With restrictions easing across the country post the second wave, every industry is talking about a recovery yet again after the months of April and May hit industries. But from the perspective of the fast-moving consumer goods (FMCG) sector, it's not a recovery, but the reverse, says K Ramakrishnan, MD – South Asia of global consumer intelligence firm Kantar Worldpanel.
The reason is that post the pandemic, Ramakrishnan says, the household demand for FMCG products has been higher than the pre-pandemic period, especially on account of households now adding new product categories like health and hygiene into their FMCG basket. This would include sanitizers, immunity-boosting products, and other hygiene and home cleaning products that one may not have bought at all, or given much attention to earlier. In addition, in-home consumption has also led to an increase in packaged foods and snacks, thus helping FMCG majors improve volume and value growth in the past 12-15 months.
This has reflected in their earnings, too, with FMCG majors all reporting healthy volume growth even in a quarter (April-June) that saw the second wave at its peak, and despite a high base from last year when there was stocking up the frenzy. There was an impact last year also due to disruption in the supply chain during the nationwide lockdown. But FMCG majors have learnt lessons from the past year and have augmented their supply chains, improved their distribution, leading to little or no disruption in Q1 of FY22.
This was articulated by FMCG major Marico while reporting its Q1 numbers. The company said that even though the pandemic affected deeper pockets of the country unlike the first wave, business was not as disrupted as in the last year given that supply chains were able to weather localized and staggered lockdowns and retail stores operated for a certain number of hours during the day.
Marico added that traditional trade continued to perform well with rural and urban growth in tandem, while e-commerce also continued its accelerated growth trajectory.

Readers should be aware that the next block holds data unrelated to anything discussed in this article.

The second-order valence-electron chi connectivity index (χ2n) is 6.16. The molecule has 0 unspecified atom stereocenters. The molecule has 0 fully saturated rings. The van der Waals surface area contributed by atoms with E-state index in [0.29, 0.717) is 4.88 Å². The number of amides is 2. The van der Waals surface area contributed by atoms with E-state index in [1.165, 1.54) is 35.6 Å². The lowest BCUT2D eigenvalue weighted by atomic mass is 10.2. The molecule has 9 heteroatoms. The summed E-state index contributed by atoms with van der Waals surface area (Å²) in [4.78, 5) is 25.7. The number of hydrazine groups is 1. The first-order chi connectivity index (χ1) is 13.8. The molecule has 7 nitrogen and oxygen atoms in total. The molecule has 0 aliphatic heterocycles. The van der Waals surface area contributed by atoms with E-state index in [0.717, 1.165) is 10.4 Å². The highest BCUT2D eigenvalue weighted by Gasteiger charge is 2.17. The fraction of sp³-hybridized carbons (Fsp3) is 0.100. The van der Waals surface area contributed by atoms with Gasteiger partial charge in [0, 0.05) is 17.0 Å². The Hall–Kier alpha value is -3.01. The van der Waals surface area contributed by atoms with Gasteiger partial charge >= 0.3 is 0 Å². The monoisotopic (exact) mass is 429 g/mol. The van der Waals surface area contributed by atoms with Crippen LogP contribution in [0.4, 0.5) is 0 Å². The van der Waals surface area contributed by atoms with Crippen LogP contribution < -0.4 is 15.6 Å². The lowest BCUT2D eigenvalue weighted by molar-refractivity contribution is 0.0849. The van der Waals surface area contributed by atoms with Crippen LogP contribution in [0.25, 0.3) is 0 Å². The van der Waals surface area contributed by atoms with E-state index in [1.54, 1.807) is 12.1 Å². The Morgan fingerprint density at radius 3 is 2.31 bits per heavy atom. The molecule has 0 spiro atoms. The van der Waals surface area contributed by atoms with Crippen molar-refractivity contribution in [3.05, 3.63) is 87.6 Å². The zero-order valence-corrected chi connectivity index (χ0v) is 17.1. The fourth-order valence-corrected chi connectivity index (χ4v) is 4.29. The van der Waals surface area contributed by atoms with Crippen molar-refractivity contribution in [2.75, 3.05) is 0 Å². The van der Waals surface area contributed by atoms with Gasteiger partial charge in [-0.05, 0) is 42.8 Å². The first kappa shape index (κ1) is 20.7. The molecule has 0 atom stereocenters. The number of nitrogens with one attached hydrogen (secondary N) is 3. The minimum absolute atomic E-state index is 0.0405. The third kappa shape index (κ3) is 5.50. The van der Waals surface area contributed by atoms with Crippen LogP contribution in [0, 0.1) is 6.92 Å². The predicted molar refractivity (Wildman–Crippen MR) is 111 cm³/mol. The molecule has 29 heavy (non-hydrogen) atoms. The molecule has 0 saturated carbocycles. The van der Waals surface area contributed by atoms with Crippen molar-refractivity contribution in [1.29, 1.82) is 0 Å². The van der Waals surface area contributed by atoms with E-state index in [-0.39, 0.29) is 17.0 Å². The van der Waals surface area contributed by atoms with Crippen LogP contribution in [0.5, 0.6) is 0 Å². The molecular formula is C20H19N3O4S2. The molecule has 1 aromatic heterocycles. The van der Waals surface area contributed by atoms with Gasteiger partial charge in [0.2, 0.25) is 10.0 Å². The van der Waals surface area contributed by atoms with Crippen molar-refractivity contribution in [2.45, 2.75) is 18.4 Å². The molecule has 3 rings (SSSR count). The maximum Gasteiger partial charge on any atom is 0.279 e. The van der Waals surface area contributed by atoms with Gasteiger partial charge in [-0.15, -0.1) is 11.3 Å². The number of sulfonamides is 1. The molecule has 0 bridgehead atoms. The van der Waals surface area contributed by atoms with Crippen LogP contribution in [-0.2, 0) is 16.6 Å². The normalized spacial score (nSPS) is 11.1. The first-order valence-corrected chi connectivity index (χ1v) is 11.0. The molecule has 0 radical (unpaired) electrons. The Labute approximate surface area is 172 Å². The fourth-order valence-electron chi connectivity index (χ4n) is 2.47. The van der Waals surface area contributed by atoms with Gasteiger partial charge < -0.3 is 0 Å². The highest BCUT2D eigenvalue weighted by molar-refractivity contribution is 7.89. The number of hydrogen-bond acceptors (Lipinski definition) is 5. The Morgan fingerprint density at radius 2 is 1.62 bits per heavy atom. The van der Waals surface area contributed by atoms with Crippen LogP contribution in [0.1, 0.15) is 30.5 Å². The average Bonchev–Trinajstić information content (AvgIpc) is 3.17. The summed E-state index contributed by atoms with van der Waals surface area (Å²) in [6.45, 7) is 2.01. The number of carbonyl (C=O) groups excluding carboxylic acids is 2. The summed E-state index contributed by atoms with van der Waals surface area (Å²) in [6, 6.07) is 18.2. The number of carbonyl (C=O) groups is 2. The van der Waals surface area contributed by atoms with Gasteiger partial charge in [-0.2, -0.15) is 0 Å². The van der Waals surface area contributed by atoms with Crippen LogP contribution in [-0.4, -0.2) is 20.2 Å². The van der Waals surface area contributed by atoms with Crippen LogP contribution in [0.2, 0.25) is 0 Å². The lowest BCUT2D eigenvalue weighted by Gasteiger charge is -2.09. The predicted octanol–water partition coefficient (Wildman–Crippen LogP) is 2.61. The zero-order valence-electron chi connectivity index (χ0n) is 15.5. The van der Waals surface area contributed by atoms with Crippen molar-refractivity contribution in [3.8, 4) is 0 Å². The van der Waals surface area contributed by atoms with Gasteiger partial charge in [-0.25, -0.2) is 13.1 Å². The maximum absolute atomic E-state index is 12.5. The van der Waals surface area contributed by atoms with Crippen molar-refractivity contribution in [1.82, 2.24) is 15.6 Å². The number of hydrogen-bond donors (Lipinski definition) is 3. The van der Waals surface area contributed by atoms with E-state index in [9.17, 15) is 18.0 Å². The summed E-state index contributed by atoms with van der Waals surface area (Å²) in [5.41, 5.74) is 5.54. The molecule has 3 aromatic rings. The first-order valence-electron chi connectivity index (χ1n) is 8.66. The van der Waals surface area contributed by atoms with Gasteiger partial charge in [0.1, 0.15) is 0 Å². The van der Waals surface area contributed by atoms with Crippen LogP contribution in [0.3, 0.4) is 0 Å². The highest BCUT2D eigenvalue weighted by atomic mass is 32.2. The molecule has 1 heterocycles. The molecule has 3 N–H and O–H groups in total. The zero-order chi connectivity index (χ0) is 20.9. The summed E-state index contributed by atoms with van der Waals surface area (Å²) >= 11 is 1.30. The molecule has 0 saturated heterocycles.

Despite a high base, Marico reported volume growth of 21 percent. But high input costs continue to burden FMCG majors. Marico’s consolidated net profit fell 5.9 percent to Rs 365 crore from Rs 388 crore profit recorded in the same quarter last year, on the back of high input costs, especially that of palm oil.
Britannia also had a strong show with its domestic volume growth coming in at one percent as against estimates of an 8-10 percent decline. While consolidated sales and Net Profit declined 1 percent and 29 percent respectively as against the same quarter last year on a higher base.
Britannia's MD Varun Berry added that the impact on the supply chain was not as severe as the first wave of the pandemic, which means that the company’s brands were back on air and the full range of products available in the market.
Britannia, too, saw an impact of the rising palm oil and crude prices but was cautious on pricing in light of the second wave impact on consumers. Britannia is now expected to take calibrated price increases as things normalize.
A similar performance was seen with Nestle as well, which saw total sales and domestic sales for the quarter increased by 13.8 percent and 13.7 percent respectively, on a base impacted by lockdowns with production disruptions across factories but saw profit decline by 10.5 percent.
Nestle's key products such as Maggi noodles, Kitkat, Nestle Munch, Maggi sauces posted double-digit growth, thanks to increased in-home consumption. And like other FMCG majors that are increasing their digital focus, Nestle saw a 105 percent sequential growth from its e-commerce business with the revenue contribution increasing to 6.4 percent.
And rural growth continues to drive demand for the sector as evidenced not just by companies themselves, but also Kantar’s annual survey of over 82,000 households.
The survey between June 2020-May 2021 indicated that rural India was not only buying more than urban, but they are also buying more branded products and has been driving growth in many categories like grooming, noodles, beverages, among others.
The data shows that rural India saw volume growth of 4.4 percent as against 3.3 percent growth in urban and value growth of 11.6 percent as against 10.2 percent in urban markets.
And it's not just companies that continue to sound upbeat about FMCG growth going ahead. Earlier in the week, a Crisil Rating report said that revenue growth of the FMCG sector will double to 10-12 percent in FY22 over the growth of 5-6 percent in FY21, which would be the highest in the last three financial years. Crisil attributed this to a host of factors - price hikes to offset the impact of high raw material prices, volume growth of about 5-6 percent, and recovery in discretionary products as the demand sentiment revives on the back of reduced COVID cases and increasing vaccination.
And while rural has been leading the show, Crisil says this trend would reverse this year and outpace rural revenue growth. Urban markets have been impacted over the past year due to stricter curbs in terms of opening hours of stores. In the absence of a third wave and continuation of unlock across India, as indicated by Crisil, urban could see a strong recovery in FY22.